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Christopher A. v. Berryhill

United States District Court, W.D. Washington, Seattle

April 24, 2019

CHRISTOPHER A., Plaintiff,
NANCY A. BERRYHILL, Deputy Commissioner of Social Security for Operations, Defendant.


          Mary Alice Theiler United States Magistrate Judge

         Plaintiff proceeds through counsel in his appeal of a final decision of the Commissioner of the Social Security Administration (Commissioner). The Commissioner denied Plaintiff’s application for Disability Insurance Benefits (DIB) after a hearing before an Administrative Law Judge (ALJ). Having considered the ALJ’s decision, the administrative record (AR), and all memoranda of record, this matter is AFFIRMED.


         Plaintiff was born on XXXX, 1972.[1] He has an associate’s degree, and has worked as a computer support analyst and electronics analyst. (AR 110, 392, 405-10.)

         Plaintiff applied for DIB in May 2015. (AR 227, 356-62.) That application was denied initially and upon reconsideration, and Plaintiff timely requested a hearing. (AR 260-62, 267-70.)

         On April 9, 2017, and January 25, 2018, ALJ S. Andrew Grace held hearings, taking testimony from Plaintiff and a vocational expert (VE). (AR 149-226.) On May 4, 2016, the ALJ issued a decision finding Plaintiff not disabled. (AR 95-112.) Plaintiff timely appealed. The Appeals Council denied Plaintiff’s request for review on July 18, 2018 (AR 1-6), making the ALJ’s decision the final decision of the Commissioner. Plaintiff appealed this final decision of the Commissioner to this Court.


         The Court has jurisdiction to review the ALJ’s decision pursuant to 42 U.S.C. § 405(g).


         The Commissioner follows a five-step sequential evaluation process for determining whether a claimant is disabled. See 20 C.F.R. §§ 404.1520, 416.920 (2000). At step one, it must be determined whether the claimant is gainfully employed. The ALJ found Plaintiff had not engaged in substantial gainful activity since April 24, 2015, the alleged onset date. (AR 98.) At step two, it must be determined whether a claimant suffers from a severe impairment. The ALJ found severe Plaintiff’s degenerative disc disease; cauda equina syndrome; posttraumatic stress disorder; anxiety disorder, not otherwise specified; and headaches. (AR 98-99.) Step three asks whether a claimant’s impairments meet or equal a listed impairment. The ALJ found that Plaintiff’s impairments did not meet or equal the criteria of a listed impairment. (AR 99-101.)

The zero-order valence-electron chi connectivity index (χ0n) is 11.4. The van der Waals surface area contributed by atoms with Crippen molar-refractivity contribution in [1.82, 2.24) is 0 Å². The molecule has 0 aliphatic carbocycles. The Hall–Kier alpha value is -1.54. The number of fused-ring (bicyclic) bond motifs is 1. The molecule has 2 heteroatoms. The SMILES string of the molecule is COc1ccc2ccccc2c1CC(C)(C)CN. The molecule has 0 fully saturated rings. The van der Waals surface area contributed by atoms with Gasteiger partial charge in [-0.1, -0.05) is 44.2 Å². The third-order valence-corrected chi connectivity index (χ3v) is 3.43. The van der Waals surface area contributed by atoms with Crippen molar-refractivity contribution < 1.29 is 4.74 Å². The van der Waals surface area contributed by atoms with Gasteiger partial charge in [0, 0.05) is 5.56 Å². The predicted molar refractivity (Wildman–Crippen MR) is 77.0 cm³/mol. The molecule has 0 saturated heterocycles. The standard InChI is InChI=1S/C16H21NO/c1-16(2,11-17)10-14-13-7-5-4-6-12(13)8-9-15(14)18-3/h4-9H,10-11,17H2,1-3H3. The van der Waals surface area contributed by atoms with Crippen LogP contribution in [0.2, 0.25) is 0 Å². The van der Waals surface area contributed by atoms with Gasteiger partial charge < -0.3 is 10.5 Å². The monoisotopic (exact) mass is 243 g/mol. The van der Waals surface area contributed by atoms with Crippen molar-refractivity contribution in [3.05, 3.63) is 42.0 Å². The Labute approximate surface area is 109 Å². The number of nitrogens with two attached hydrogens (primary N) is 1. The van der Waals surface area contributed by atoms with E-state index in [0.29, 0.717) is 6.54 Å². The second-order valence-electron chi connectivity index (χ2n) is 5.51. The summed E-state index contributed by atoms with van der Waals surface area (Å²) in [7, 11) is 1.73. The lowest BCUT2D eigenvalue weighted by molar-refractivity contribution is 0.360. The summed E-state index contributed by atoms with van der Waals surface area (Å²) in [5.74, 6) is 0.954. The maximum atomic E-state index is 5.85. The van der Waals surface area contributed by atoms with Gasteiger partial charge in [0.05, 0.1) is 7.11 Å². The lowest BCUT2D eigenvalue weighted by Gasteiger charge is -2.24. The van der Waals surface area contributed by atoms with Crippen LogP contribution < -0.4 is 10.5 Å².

If a claimant’s impairments do not meet or equal a listing, the Commissioner must assess residual functional capacity (RFC) and determine at step four whether the claimant has demonstrated an inability to perform past relevant work. The ALJ found Plaintiff capable of performing light work with additional limitations: he can never climb ladders, ropes, or scaffolds, or crawl. He can occasionally climb ramps and stairs, balance, stoop, kneel, and crouch. He can occasionally push/pull, and operate foot controls. He can frequently handle/finger bilaterally. He must avoid concentrated exposure to vibrations, pulmonary irritants, and hazards. He is limited to performing simple, repetitive, and routine tasks consistent with unskilled work. He cannot interact with the public, but can occasionally interact with coworkers. He is limited to low-stress work, defined as work requiring few decisions/changes. (AR 101.) With that assessment, the ALJ found Plaintiff unable to perform past relevant work. (AR 110.)

         If a claimant demonstrates an inability to perform past relevant work, the burden shifts to the Commissioner to demonstrate at step five that the claimant retains the capacity to make an adjustment to work that exists in significant levels in the national economy. With the help of the VE, the ALJ found Plaintiff capable of transitioning to other representative jobs, such as small product assembler, marker, final assembler, and document preparer. (AR 110-11.)

         This Court’s review of the ALJ’s decision is limited to whether the decision is in accordance with the law and the findings supported by substantial evidence in the record as a whole. See Penny v. Sullivan, 2 F.3d 953, 956 (9th Cir. 1993). Substantial evidence means more than a scintilla, but less than a preponderance; it means such relevant evidence as a reasonable mind might accept as adequate to support a conclusion. Magallanes v. Bowen, 881 F.2d 747, 750 (9th Cir. 1989). If there is more than one rational interpretation, one of which supports the ALJ’s decision, the Court must uphold that decision. Thomas v. Barnhart, 278 F.3d 947, 954 (9th Cir. 2002).

         Plaintiff argues the ALJ erred in (1) assessing his disability and unemployability ratings from the U.S. Department of Veterans Affairs (VA), (2) discounting his subjective symptom testimony and lay statements, and (3) discounting a consultative examiner’s opinion. The Commissioner argues ...

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